Afeeya Akhand

Research Intern, Foreign Policy and Defence Program

Afeeya Akhand

Afeeya Akhand

    Afeeya Akhand is a Research Intern with the Foreign Policy and Defence Program at the United States Studies Centre.

    What is your educational background?

    I am currently studying a Master of International Security at the University of Sydney with a specialisation in Korean language. I previously completed undergraduate Bachelor degrees in Law Honours and Finance at the Australian National University. I also spent a semester in South Korea studying Korean language at the University of Seoul.

    What have you been working on in your time here at the USSC?

    I have worked on research tasks under the direction of various team members in the Foreign Policy and Defence Program. So far, I have researched the role of the US alliance in Australia’s sovereign long-range missile capability, Australian perspectives on the US withdrawal from Afghanistan as well as costings associated with Australia’s acquisition of nuclear-powered submarines. For the academic side of the program, I am currently researching the extent to which the Republic of Korea’s New Southern Policy interacts with, and contributes to, the US strategy of a Free and Open Indo-Pacific region.

    How did the internship at USSC helped you in your career pathway?

    I originally became interested in international policy and national security through my experiences working in the Federal government and government consulting sectors. This was my motivation returning to university to study a Master of International Security. In particular, I applied for this internship to complement my previous work experience and current studies. Interning as part of the program has also helped me to fully appreciate the role that think tanks play in discourse surrounding current affairs and issues, whether that be through policy papers, op-eds or webinars. Interning in the Foreign Policy and Defence Program at the USSC has helped enhance my understanding of US foreign policy and the Australia-US alliance with respect to key issues such as capability procurement, AUKUS, and the withdrawal from Afghanistan. I used this knowledge to inform my perspective when co-authoring policy recommendations for Australia’s first youth-led national security strategy. Furthermore, the internship provided me with practical experience in policy research. The research notes I prepared helped to hone my skills relating to finding credible sources, synthesising information, and writing clearly. After I finish my Masters, I hope to use my USSC experience to continue to build my career in the research and policy space.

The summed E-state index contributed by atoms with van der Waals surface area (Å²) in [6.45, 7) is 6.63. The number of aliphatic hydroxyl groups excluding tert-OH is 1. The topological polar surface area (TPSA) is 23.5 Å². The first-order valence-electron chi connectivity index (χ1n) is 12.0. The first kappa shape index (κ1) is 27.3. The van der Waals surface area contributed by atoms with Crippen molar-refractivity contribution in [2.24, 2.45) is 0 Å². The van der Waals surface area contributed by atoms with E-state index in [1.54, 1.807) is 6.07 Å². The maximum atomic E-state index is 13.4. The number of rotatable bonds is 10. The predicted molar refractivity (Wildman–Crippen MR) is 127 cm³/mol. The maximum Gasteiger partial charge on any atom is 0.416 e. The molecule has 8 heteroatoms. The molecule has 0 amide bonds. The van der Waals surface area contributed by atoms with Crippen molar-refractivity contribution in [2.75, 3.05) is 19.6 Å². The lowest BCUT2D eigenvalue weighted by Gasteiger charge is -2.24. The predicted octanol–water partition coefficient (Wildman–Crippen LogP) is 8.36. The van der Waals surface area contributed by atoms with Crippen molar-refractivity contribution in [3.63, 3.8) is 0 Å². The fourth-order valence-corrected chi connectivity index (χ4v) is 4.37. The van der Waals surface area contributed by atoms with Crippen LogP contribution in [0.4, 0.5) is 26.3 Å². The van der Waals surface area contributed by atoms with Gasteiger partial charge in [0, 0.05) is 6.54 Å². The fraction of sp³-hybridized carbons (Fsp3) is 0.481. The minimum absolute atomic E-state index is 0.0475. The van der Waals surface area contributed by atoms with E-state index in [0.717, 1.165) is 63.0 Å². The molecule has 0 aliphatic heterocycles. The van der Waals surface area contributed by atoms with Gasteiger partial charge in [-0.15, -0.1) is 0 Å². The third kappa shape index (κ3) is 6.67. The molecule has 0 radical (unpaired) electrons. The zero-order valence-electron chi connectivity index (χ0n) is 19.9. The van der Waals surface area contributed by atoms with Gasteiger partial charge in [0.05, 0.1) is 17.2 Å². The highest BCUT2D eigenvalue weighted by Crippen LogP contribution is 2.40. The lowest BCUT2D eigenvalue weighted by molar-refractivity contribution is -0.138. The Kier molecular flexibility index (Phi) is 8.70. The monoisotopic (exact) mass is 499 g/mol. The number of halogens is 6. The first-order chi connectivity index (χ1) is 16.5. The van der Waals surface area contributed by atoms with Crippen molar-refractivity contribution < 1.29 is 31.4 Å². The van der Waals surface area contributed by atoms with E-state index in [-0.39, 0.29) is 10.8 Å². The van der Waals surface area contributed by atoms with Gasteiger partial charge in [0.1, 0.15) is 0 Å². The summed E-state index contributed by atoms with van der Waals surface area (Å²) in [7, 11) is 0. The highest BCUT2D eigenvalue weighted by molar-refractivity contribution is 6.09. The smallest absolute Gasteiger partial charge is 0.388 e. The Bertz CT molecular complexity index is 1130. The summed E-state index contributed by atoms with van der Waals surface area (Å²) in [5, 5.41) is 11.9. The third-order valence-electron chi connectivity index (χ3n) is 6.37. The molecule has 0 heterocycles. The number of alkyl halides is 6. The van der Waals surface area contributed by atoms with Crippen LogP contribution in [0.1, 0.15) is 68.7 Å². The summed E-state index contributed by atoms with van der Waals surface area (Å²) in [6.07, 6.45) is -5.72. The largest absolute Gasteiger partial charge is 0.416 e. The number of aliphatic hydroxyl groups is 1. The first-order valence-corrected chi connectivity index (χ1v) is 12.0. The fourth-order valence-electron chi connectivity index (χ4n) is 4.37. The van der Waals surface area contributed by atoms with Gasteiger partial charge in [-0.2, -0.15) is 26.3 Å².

What are your thoughts on being a Global Voices Scholar, and what responsibilities does it entail?

    Being selected as a 2022 Global Voices Scholar has been a valuable opportunity to increase my experience in policymaking and international relations. Motivated by my brief stints in the Department of Defence and a government consultancy, I am writing a policy paper about increasing multicultural leadership in the Australian Public Service. As part of the Global Voices Scholarship, I will also attend the IMF and World Bank Annual Meetings in Washington DC this October as an Australian youth delegate. I have been keeping an eye on news relating to the global economy, international development, and financial markets in preparation for when I sit in on various events and talks. One of my undergraduate degrees is in Finance, so I should probably refresh my academic knowledge as well!